Winner: Possession Football: When I was growing up, the difference between football played on the continent and football played here was that the teams that tended to come and play here on European and International duty were more adept and more comfortable with keeping the ball. This seemed to have died out in the mid 1990’s as the pressing game took hold of European football. Since 2008 though we have seen the evolution of the first post-pressing teams schooled in the art of keeping possession of the ball. Barcelona’s European Cup triumph was a throwback to old school European football, but Spain’s twin triumph’s in the European Championship’s and here in the World Cup has seen a revival in possession football.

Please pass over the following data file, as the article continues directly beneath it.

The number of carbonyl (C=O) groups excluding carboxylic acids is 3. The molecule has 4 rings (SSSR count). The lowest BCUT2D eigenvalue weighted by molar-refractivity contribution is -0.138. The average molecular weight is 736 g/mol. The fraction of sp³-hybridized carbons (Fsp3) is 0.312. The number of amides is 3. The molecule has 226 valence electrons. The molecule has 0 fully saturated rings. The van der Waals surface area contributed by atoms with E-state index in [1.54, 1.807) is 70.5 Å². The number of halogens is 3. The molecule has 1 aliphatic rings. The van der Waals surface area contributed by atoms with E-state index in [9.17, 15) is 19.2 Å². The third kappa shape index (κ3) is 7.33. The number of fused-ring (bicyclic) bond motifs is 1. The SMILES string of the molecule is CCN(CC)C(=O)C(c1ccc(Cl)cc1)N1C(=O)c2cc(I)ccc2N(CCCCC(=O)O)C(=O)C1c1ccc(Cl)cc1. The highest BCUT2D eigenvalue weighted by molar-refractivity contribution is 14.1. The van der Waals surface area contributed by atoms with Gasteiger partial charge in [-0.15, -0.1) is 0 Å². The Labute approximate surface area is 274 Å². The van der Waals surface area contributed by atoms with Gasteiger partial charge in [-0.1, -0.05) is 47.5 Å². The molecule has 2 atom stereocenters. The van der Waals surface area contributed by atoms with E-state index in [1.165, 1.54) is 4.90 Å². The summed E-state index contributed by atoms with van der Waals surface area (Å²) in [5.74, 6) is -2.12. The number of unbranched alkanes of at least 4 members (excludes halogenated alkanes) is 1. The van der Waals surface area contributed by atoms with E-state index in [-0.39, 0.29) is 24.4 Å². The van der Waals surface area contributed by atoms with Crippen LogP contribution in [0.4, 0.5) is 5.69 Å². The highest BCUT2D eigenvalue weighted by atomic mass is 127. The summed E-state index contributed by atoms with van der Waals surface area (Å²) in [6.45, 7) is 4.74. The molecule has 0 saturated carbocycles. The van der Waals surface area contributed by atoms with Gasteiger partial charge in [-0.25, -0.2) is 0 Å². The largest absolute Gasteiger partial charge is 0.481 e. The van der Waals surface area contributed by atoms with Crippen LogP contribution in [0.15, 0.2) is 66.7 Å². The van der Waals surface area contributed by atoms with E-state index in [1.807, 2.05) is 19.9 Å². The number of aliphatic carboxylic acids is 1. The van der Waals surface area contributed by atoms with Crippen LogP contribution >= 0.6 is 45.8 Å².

Loser: Seire A and the English Premiership: Twenty years ago Serie A was at the zenith of it’s powers, its stadiums were hosting the 16th World Cup finals, while all three European trophies were held by Italian clubs. Crucially all of Italy’s squad which reached the semi final were playing in Italy, and for the big teams. “Foreign” players were there, but were not the roadblock to the progress of young Italian players – of course at that time there was the 4 Foreigner rule. Now, there are hardly any indigenous players playing for the top Italian clubs.